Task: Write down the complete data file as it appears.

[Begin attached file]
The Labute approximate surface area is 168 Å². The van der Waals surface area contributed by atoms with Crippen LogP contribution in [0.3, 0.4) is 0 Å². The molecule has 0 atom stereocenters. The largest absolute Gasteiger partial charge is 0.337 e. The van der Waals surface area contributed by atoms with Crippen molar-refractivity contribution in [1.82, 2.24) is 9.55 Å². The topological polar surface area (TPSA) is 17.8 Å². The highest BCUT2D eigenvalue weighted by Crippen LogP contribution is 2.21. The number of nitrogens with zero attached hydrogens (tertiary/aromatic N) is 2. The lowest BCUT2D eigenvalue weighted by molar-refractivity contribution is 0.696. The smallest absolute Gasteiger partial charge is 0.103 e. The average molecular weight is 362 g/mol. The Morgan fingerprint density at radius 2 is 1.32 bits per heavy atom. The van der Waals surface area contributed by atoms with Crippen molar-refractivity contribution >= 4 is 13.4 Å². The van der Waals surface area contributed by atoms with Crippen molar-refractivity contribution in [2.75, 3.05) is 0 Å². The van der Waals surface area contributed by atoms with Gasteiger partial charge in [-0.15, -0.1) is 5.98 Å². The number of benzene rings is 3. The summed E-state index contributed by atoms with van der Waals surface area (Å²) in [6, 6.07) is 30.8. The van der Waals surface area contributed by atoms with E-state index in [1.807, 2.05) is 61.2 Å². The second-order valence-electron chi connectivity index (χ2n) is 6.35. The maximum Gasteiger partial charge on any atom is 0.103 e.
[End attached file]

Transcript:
The Labute approximate surface area is 168 Å². The van der Waals surface area contributed by atoms with Crippen LogP contribution in [0.3, 0.4) is 0 Å². The molecule has 0 atom stereocenters. The largest absolute Gasteiger partial charge is 0.337 e. The van der Waals surface area contributed by atoms with Crippen molar-refractivity contribution in [1.82, 2.24) is 9.55 Å². The topological polar surface area (TPSA) is 17.8 Å². The highest BCUT2D eigenvalue weighted by Crippen LogP contribution is 2.21. The number of nitrogens with zero attached hydrogens (tertiary/aromatic N) is 2. The lowest BCUT2D eigenvalue weighted by molar-refractivity contribution is 0.696. The smallest absolute Gasteiger partial charge is 0.103 e. The average molecular weight is 362 g/mol. The Morgan fingerprint density at radius 2 is 1.32 bits per heavy atom. The van der Waals surface area contributed by atoms with Crippen molar-refractivity contribution >= 4 is 13.4 Å². The van der Waals surface area contributed by atoms with Crippen molar-refractivity contribution in [2.75, 3.05) is 0 Å². The van der Waals surface area contributed by atoms with Gasteiger partial charge in [-0.15, -0.1) is 5.98 Å². The number of benzene rings is 3. The summed E-state index contributed by atoms with van der Waals surface area (Å²) in [6, 6.07) is 30.8. The van der Waals surface area contributed by atoms with E-state index in [1.807, 2.05) is 61.2 Å². The second-order valence-electron chi connectivity index (χ2n) is 6.35. The maximum Gasteiger partial charge on any atom is 0.103 e.